John Fowler became violently sick during the day. He complained about pain in his head, back, and bones. The jarring of the wagon caused him great pain. Wilford Woodruff wrote: "He finally was out of his head & became wild." They doctored him with herbs and pills, and he soon was doing better. Jacob Weiler and William Dykes were also sick with the same illness. The brethren tried to figure out the cause of the sickness. William Clayton wrote: "It is supposed by some that this sickness is caused by the use of the mineral saleratus or alkali picked up on the lakes and surface of the land and it is considered poisonous."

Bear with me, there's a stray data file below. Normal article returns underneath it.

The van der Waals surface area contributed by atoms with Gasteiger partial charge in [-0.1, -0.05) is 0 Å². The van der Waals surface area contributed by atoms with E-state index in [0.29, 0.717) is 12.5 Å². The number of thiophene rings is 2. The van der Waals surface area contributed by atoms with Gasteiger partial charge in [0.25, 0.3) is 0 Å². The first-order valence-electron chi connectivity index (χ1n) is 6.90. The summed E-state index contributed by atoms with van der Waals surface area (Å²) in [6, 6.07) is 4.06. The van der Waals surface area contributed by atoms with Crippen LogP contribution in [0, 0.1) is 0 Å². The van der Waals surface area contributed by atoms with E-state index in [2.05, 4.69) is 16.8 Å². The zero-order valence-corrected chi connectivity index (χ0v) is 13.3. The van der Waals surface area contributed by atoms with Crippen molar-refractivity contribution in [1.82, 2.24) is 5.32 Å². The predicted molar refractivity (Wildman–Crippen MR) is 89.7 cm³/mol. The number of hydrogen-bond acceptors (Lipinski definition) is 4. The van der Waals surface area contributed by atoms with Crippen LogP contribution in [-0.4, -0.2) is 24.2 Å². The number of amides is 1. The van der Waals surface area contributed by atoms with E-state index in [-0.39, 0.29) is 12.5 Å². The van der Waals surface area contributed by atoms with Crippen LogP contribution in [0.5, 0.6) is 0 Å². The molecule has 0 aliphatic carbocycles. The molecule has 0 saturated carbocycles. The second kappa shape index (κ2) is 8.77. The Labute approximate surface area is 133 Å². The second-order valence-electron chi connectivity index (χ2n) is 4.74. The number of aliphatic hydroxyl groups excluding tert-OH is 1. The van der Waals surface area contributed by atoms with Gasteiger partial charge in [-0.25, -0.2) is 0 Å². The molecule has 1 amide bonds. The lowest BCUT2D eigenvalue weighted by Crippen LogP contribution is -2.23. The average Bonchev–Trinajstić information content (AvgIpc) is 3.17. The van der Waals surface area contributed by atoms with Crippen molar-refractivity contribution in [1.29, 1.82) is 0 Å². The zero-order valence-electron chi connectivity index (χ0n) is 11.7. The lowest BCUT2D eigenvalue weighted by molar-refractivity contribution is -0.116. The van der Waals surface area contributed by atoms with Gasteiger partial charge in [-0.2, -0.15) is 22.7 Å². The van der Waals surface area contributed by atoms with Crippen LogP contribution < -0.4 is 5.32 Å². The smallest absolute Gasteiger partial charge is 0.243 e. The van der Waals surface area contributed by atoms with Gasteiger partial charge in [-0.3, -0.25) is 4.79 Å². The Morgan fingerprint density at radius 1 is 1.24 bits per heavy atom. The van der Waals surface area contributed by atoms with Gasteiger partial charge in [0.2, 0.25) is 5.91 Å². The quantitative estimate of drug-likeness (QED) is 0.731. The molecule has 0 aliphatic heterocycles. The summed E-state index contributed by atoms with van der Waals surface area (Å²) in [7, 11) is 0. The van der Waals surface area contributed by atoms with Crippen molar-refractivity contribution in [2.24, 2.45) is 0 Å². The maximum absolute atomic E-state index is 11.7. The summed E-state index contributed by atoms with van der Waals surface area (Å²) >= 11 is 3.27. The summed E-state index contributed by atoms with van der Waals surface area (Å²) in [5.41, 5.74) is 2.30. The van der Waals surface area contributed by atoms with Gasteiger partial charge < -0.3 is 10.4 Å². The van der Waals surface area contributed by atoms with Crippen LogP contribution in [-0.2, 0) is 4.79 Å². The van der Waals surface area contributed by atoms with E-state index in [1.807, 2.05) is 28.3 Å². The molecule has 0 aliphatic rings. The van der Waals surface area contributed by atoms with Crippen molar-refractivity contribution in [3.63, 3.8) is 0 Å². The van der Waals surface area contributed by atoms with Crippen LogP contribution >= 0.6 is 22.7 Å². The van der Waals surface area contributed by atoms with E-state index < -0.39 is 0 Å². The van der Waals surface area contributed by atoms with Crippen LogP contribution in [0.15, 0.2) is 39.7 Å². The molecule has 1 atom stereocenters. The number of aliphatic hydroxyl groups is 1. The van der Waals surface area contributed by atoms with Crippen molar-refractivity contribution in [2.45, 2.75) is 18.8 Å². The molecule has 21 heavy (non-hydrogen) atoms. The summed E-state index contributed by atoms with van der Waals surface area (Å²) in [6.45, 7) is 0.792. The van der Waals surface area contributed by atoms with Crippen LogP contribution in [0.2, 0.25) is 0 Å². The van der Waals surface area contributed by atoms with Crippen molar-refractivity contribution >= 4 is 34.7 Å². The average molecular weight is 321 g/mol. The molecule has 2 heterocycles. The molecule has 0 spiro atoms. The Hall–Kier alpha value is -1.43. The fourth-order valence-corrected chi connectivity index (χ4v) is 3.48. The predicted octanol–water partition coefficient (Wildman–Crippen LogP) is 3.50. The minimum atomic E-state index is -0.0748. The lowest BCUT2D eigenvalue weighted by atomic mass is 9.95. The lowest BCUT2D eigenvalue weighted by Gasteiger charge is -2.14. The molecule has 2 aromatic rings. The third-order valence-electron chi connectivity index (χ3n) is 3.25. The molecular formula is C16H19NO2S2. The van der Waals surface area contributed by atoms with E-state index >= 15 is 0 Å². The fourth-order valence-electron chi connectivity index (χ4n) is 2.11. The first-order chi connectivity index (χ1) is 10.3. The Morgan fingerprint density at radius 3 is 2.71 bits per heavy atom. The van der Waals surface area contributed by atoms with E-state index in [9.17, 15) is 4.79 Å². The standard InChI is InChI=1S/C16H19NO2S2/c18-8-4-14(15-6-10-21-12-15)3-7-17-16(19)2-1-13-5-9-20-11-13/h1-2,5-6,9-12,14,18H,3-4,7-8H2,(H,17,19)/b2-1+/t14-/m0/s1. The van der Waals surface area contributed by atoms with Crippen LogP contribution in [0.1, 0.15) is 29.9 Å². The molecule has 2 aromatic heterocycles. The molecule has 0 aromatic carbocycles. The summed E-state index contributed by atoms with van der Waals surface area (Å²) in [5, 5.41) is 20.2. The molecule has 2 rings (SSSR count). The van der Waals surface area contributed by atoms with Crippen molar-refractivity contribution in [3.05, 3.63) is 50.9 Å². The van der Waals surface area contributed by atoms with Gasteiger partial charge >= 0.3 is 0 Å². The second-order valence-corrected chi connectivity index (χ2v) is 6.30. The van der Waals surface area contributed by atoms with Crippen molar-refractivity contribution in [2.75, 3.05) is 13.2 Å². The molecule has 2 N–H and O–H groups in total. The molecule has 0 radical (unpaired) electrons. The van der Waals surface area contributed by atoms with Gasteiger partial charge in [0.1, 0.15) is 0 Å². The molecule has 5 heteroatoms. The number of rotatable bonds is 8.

The Mormon Ferry, Nebraska:
Lieutenant Elam Luddington, of the battalion, was ferried over for one dollar. Sergeant Thomas Williams paid two dollars to have two wagons brought across. They ferried over Sarah Kelly's wagon for free. [Sarah Kelly was the widow of Milton Kelly, who died at Pueblo. A son, Parley Kelly at been born while at Pueblo.] The ferrymen ferried over seventy-one other wagons during the day.
On the Loup Fork, Nebraska:
The pioneer companies passed by the deserted Pawnee mission and village. Jesse Crosby wrote: "The village of the Pawnee seemed a work of some magnitude, but now in ruins, being burned by the Sioux last year. The roofs of their wigwams are round, formed of poles, covered with grass and earth. We saw and examined the cells in the earth where they conceal their corn. We saw no Indians yet home few seemed lurking around. A calf which had lagged behind came up with an arrow shot through his back.
Mormon Battalion, at Los Angeles, California: